One priority upon which the new President and the Republican Congress are in full agreement is the repeal of the Patient Protection and Affordable Care Act known as Obamacare. The flagship 2010 law aimed to decrease the number of uninsured Americans, reduce healthcare costs and increase the quality of health insurance through a mixture of regulation, subsidies and mandates. By many metrics the law has succeeded: banning insurance companies from discriminating against patients with pre-existing conditions and reducing the proportion of uninsured to its lowest level ever. But it has also faced many problems, including a riskier-than-expected risk pool for health exchanges leading to rate hikes and insurer withdrawals. Phased in slowly over six years, this extraordinarily complex law utilizes what scholars call ‘submerged’ policy delivery mechanisms – a source of both strength and weakness.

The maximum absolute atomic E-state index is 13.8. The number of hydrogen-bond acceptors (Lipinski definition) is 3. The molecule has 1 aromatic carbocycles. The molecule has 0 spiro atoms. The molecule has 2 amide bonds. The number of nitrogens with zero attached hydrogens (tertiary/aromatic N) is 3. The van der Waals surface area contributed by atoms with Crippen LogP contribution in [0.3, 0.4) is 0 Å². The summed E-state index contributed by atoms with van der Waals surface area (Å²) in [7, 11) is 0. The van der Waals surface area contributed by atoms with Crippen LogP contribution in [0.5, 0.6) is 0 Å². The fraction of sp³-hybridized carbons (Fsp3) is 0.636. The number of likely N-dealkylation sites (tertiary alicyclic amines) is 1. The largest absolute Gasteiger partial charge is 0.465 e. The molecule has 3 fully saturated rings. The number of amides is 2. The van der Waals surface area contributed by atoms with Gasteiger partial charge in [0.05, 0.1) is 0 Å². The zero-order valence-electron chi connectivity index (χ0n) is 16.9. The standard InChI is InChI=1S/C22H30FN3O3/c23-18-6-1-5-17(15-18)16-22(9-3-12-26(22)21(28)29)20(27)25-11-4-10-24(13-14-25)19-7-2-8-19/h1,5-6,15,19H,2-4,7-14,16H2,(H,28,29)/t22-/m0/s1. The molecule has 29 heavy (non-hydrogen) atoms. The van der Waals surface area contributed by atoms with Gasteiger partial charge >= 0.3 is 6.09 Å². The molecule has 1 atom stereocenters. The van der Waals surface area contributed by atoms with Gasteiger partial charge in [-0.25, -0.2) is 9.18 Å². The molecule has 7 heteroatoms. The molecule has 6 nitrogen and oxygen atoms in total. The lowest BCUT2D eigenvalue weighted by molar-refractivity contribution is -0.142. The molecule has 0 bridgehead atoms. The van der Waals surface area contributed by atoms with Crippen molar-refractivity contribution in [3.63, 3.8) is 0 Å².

Submerged policy delivery mechanisms involve a government subsidizing individuals or organisations to buy services in private markets that would otherwise be provided by the state directly. Although the US offers directly-taxpayer funded healthcare for some categories of people, most healthcare benefits are paid for through employer-provided or private health insurance for many working-age adults, subsidized in large part by government funds. Employing subsidies rather than direct provision tends to magnify informational asymmetries between ordinary citizens and the private organisations – insurers, hospitals, pharmaceutical companies – who receive subsidies, because the benefits are provided below the radar. As with tax credit school vouchers, subsidized student loan markets, or tax deductions for home mortgage payments, using private mechanisms for policy delivery makes it harder for citizens to understand the nature and scope of government action. The result is inaction and apathy at best, and racialized anti-government fury at worst. Submergence helps explain why Obamacare is still a political football despite its success reducing the ranks of the uninsured.